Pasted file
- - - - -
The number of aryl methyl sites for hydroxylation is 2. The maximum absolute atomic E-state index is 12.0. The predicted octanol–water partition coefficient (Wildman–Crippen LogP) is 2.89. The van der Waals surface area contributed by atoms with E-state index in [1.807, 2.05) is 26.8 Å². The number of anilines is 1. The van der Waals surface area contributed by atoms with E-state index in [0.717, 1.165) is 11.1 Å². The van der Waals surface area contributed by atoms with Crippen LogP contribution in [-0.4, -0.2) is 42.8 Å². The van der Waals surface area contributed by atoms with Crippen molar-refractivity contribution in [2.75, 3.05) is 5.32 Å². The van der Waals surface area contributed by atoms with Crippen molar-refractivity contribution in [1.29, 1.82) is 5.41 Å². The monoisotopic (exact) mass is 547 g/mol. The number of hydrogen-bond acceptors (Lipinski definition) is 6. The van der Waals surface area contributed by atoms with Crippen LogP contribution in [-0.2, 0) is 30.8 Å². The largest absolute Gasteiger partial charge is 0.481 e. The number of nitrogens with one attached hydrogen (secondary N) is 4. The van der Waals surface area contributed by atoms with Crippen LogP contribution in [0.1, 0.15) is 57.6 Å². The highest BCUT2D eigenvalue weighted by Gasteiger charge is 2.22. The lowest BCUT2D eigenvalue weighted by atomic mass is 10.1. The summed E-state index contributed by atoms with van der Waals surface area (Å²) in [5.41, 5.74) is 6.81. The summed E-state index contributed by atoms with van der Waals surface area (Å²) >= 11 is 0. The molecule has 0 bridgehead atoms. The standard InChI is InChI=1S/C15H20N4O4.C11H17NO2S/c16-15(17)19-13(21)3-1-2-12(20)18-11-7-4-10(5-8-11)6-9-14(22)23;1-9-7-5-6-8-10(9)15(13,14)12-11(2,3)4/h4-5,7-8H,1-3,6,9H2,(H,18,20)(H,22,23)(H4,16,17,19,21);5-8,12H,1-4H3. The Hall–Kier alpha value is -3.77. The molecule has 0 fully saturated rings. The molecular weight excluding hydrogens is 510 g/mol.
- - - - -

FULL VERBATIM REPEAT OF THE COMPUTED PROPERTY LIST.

The number of aryl methyl sites for hydroxylation is 2. The maximum absolute atomic E-state index is 12.0. The predicted octanol–water partition coefficient (Wildman–Crippen LogP) is 2.89. The van der Waals surface area contributed by atoms with E-state index in [1.807, 2.05) is 26.8 Å². The number of anilines is 1. The van der Waals surface area contributed by atoms with E-state index in [0.717, 1.165) is 11.1 Å². The van der Waals surface area contributed by atoms with Crippen LogP contribution in [-0.4, -0.2) is 42.8 Å². The van der Waals surface area contributed by atoms with Crippen molar-refractivity contribution in [2.75, 3.05) is 5.32 Å². The van der Waals surface area contributed by atoms with Crippen molar-refractivity contribution in [1.29, 1.82) is 5.41 Å². The monoisotopic (exact) mass is 547 g/mol. The number of hydrogen-bond acceptors (Lipinski definition) is 6. The van der Waals surface area contributed by atoms with Crippen LogP contribution in [-0.2, 0) is 30.8 Å². The largest absolute Gasteiger partial charge is 0.481 e. The number of nitrogens with one attached hydrogen (secondary N) is 4. The van der Waals surface area contributed by atoms with Crippen LogP contribution in [0.1, 0.15) is 57.6 Å². The highest BCUT2D eigenvalue weighted by Gasteiger charge is 2.22. The lowest BCUT2D eigenvalue weighted by atomic mass is 10.1. The summed E-state index contributed by atoms with van der Waals surface area (Å²) in [5.41, 5.74) is 6.81. The summed E-state index contributed by atoms with van der Waals surface area (Å²) >= 11 is 0. The molecule has 0 bridgehead atoms. The standard InChI is InChI=1S/C15H20N4O4.C11H17NO2S/c16-15(17)19-13(21)3-1-2-12(20)18-11-7-4-10(5-8-11)6-9-14(22)23;1-9-7-5-6-8-10(9)15(13,14)12-11(2,3)4/h4-5,7-8H,1-3,6,9H2,(H,18,20)(H,22,23)(H4,16,17,19,21);5-8,12H,1-4H3. The Hall–Kier alpha value is -3.77. The molecule has 0 fully saturated rings. The molecular weight excluding hydrogens is 510 g/mol.